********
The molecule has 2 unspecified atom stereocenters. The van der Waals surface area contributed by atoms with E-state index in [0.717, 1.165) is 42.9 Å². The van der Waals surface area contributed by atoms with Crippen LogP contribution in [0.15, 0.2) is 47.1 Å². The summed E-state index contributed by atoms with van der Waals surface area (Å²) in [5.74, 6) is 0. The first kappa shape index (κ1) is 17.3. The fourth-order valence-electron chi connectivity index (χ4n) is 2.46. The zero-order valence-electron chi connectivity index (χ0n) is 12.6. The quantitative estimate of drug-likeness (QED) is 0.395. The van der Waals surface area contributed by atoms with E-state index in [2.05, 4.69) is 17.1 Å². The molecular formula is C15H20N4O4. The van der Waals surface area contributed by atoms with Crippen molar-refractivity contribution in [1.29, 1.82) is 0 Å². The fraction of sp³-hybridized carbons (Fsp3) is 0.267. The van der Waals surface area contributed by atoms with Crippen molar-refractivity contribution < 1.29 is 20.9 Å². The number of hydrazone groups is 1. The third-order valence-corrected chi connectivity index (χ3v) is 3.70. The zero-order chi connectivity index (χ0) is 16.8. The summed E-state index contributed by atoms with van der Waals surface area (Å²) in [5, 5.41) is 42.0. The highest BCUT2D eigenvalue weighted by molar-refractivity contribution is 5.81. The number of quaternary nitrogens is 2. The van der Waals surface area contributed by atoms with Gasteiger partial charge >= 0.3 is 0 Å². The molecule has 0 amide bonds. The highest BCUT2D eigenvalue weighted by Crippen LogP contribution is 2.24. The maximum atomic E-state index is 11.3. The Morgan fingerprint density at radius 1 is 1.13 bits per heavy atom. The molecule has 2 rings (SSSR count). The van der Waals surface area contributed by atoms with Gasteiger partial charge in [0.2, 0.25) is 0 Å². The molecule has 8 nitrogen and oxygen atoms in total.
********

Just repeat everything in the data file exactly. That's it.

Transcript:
The molecule has 2 unspecified atom stereocenters. The van der Waals surface area contributed by atoms with E-state index in [0.717, 1.165) is 42.9 Å². The van der Waals surface area contributed by atoms with Crippen LogP contribution in [0.15, 0.2) is 47.1 Å². The summed E-state index contributed by atoms with van der Waals surface area (Å²) in [5.74, 6) is 0. The first kappa shape index (κ1) is 17.3. The fourth-order valence-electron chi connectivity index (χ4n) is 2.46. The zero-order valence-electron chi connectivity index (χ0n) is 12.6. The quantitative estimate of drug-likeness (QED) is 0.395. The van der Waals surface area contributed by atoms with E-state index in [2.05, 4.69) is 17.1 Å². The molecular formula is C15H20N4O4. The van der Waals surface area contributed by atoms with Crippen molar-refractivity contribution in [1.29, 1.82) is 0 Å². The fraction of sp³-hybridized carbons (Fsp3) is 0.267. The van der Waals surface area contributed by atoms with Crippen molar-refractivity contribution < 1.29 is 20.9 Å². The number of hydrazone groups is 1. The third-order valence-corrected chi connectivity index (χ3v) is 3.70. The zero-order chi connectivity index (χ0) is 16.8. The summed E-state index contributed by atoms with van der Waals surface area (Å²) in [5, 5.41) is 42.0. The highest BCUT2D eigenvalue weighted by molar-refractivity contribution is 5.81. The number of quaternary nitrogens is 2. The van der Waals surface area contributed by atoms with Gasteiger partial charge >= 0.3 is 0 Å². The molecule has 0 amide bonds. The highest BCUT2D eigenvalue weighted by Crippen LogP contribution is 2.24. The maximum atomic E-state index is 11.3. The Morgan fingerprint density at radius 1 is 1.13 bits per heavy atom. The molecule has 2 rings (SSSR count). The van der Waals surface area contributed by atoms with Gasteiger partial charge in [0.2, 0.25) is 0 Å². The molecule has 8 nitrogen and oxygen atoms in total.